Do you recall the glory days of Facebook when friends and family gathered on the social media platform to hoe and plough each other’s harvest on FarmVille? Now all they seemingly do is proliferate fake news, but that’s a big bag of manure we won’t unpack in this field.
Amitt Mahajan, the co-creator of FarmVille and formerly the chief technology officer and director of engineering for Zynga, has moved on to greener pastures since creating the game that swept social and mobile platforms by storm.
He exited his post from the video game developer in 2011 and founded Toro before selling the automated mobile app marketing company to Google.
Mahajan then quickly transitioned into being a serial technology entrepreneur and investor. He founded Presence Capital, a venture capital firm focused on the verticals of virtual and augmented reality start-ups, in 2015 with an inaugural fund of $10 million.
He is now a managing partner of the San Francisco-based VC, and has already invested in 35 companies that are bringing new experiences of communicating, working and playing in the VR and AR markets, including Baobab, STRIVR, Harmonix, TheWaveVR, Bigscreen, Resolution Games, Scope AR, and others.
He joined AListDaily for a video interview to offer his thoughts on what makes virtual reality an enticing industry.
On the VR experiences his venture capital fund is most excited about . . .
“At Presence Capital, we look at a lot of different areas of VR investment. The ones that we’re really excited about are things that use VR to solve problems for businesses. We have traditionally done a lot of work in content. But one of the things we’ve been looking at a lot more recently this year is using VR for training for situational awareness. We invested in STRIVR, which came out of Stanford, and they basically focused on building simulations for quarterbacks and sports professionals. They’re using that to essentially replace more expensive training. But as you can imagine, that same form of technology can be used to solve problems in the corporate world as well. We’re really excited about VR being used for things like that.”
On how VR will influence marketing and advertising . . .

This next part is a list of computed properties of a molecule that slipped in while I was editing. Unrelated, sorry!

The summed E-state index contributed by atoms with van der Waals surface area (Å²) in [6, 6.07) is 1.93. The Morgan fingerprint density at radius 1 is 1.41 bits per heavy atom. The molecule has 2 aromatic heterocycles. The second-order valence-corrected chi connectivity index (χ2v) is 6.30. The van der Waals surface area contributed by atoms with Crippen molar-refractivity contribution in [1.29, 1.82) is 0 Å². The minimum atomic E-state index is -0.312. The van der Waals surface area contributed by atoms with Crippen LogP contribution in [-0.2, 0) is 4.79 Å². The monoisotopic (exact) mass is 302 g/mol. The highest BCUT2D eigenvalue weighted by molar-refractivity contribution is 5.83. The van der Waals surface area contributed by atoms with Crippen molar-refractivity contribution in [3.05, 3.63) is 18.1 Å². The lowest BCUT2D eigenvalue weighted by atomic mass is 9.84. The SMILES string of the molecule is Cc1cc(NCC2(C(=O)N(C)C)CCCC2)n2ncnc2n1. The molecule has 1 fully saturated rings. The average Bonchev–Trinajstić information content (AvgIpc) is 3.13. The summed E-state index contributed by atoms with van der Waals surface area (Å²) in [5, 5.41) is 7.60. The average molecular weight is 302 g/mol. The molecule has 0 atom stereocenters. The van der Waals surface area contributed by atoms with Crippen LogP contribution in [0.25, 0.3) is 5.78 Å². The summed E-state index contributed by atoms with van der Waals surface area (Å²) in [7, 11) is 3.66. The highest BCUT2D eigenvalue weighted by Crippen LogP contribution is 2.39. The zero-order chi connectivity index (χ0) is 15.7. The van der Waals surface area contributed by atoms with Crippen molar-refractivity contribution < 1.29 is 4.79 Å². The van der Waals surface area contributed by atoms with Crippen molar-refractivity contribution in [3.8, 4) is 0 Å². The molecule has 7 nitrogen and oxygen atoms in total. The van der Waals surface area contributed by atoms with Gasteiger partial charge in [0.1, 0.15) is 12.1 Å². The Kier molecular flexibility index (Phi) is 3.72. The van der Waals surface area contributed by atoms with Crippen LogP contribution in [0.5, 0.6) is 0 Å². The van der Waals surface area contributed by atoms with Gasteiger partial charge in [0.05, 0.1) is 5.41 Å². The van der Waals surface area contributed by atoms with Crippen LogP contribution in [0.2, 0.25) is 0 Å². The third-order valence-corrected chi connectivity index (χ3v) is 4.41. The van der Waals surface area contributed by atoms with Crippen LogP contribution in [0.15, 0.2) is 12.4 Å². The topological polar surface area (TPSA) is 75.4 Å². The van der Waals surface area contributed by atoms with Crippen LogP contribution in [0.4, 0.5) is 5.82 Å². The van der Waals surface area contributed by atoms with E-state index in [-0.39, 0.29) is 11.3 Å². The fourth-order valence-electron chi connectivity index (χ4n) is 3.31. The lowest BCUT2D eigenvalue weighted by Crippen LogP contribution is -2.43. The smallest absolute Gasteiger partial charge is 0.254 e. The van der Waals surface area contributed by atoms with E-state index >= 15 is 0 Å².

“The way I think VR is going to impact the future of marketing, and potentially brand advertising, is that it allows you to take a small space and turn it into an unlimited show room. Amazon is famously called ‘the everything store’ and that’s because they have a virtual storefront and they’re not limited by space. They can hold any amount of anything. You can imagine that VR allows that same possibility to exist for people who are selling goods. I think there is an opportunity there. On the other side of it, I think there’s this idea of being able to put people into situations, where you get to experience what it’s like to use a product without actually having to go and experience it. Brands could control the way that experience works because they’ve built the VR experience.”
On the marketing challenges of VR . . .
“I think that there are a couple of things that will be a problem. First, it’s the availability of the headsets. They are pretty big set-ups now. They’re not really easy, even if you have the Samsung Gear VR; it’s kind of hard to use. Then getting a lot of people [to experience it] is pretty difficult as well—even if you have an on-location event. You have to clean it, there are just a lot of logistical issues in physicality getting the VR devices into people’s hands. I think that problem will be solved. I think eventually we’ll have VR headsets or glasses and everyone will be able to get around to that eventually.”
On how VR can offer better social experiences . . .
“Social for VR is going to be really important. It’s a topic I think about a lot—what the future of VR is going to look like when you incorporate all of the social stuff Facebook announced at F8 this year. I don’t think we have yet seen the final form of social VR. I think we’re just in the nascent stages. A lot of it’s built for PC or console VR, which is not very distributed yet. I think there’s going to be a future where we all have VR on our phones by default, and we tend to use it. But there’s a couple of interesting things that Facebook did that, if I were a developer or someone that wants to potentially be on top of VR as a platform, I would pay attention to. The first is that they have backward compatibility. Not a lot of people have thought about social that way. Facebook has been a lot more conservative about how much distribution they give their new app platforms. But given how important this is for them, I think they’ll probably be a little more open. It could be a potential way of getting a lot of users really quickly for folks that build on it early.”
On VR sustaining long-term growth . . .
“VR is new and it’s shiny and it is kind of exciting, so people are pretty eager to try it, and that’s great in the short term. But I think in the long term, just with web advertising or with social games or mobile games—or any of the stuff that’s come before—after a while the newness kind of wears off. Then you have to basically find something that’s compelling and interesting. You have to do the hard work of creating compelling narratives and stories. Folks that are doing that right now are building up a lot of that knowledge and expertise. In the future, when it’s a lot more competitive to actually get people’s attention, they’re going to have the expertise to create compelling experiences to make that happen. Just like on the web, you’re going to have to stay on top of new developments and new tricks. It’s a constant reinvention. What worked for web advertising when it started is very different than what works today. Just like any other media, it’s a continuous education process and a continuous reinvention process to stay relevant and actually use the medium to its fullest.”